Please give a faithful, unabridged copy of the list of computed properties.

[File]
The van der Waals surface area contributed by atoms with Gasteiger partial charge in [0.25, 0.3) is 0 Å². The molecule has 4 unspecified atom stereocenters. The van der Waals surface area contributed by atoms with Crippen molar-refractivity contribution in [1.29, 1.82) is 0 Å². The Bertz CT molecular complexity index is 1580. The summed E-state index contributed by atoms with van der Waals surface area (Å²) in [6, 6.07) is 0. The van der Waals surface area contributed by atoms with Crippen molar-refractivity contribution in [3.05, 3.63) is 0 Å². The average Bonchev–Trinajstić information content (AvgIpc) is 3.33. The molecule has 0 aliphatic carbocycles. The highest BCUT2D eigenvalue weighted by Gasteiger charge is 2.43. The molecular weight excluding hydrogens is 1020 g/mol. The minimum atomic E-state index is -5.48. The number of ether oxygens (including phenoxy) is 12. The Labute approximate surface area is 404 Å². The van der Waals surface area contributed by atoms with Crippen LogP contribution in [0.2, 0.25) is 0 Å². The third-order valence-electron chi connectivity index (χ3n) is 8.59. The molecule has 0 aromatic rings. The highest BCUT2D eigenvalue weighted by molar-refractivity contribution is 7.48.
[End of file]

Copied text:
The van der Waals surface area contributed by atoms with Gasteiger partial charge in [0.25, 0.3) is 0 Å². The molecule has 4 unspecified atom stereocenters. The van der Waals surface area contributed by atoms with Crippen molar-refractivity contribution in [1.29, 1.82) is 0 Å². The Bertz CT molecular complexity index is 1580. The summed E-state index contributed by atoms with van der Waals surface area (Å²) in [6, 6.07) is 0. The van der Waals surface area contributed by atoms with Crippen molar-refractivity contribution in [3.05, 3.63) is 0 Å². The average Bonchev–Trinajstić information content (AvgIpc) is 3.33. The molecule has 0 aliphatic carbocycles. The highest BCUT2D eigenvalue weighted by Gasteiger charge is 2.43. The molecular weight excluding hydrogens is 1020 g/mol. The minimum atomic E-state index is -5.48. The number of ether oxygens (including phenoxy) is 12. The Labute approximate surface area is 404 Å². The van der Waals surface area contributed by atoms with Crippen LogP contribution in [0.2, 0.25) is 0 Å². The third-order valence-electron chi connectivity index (χ3n) is 8.59. The molecule has 0 aromatic rings. The highest BCUT2D eigenvalue weighted by molar-refractivity contribution is 7.48.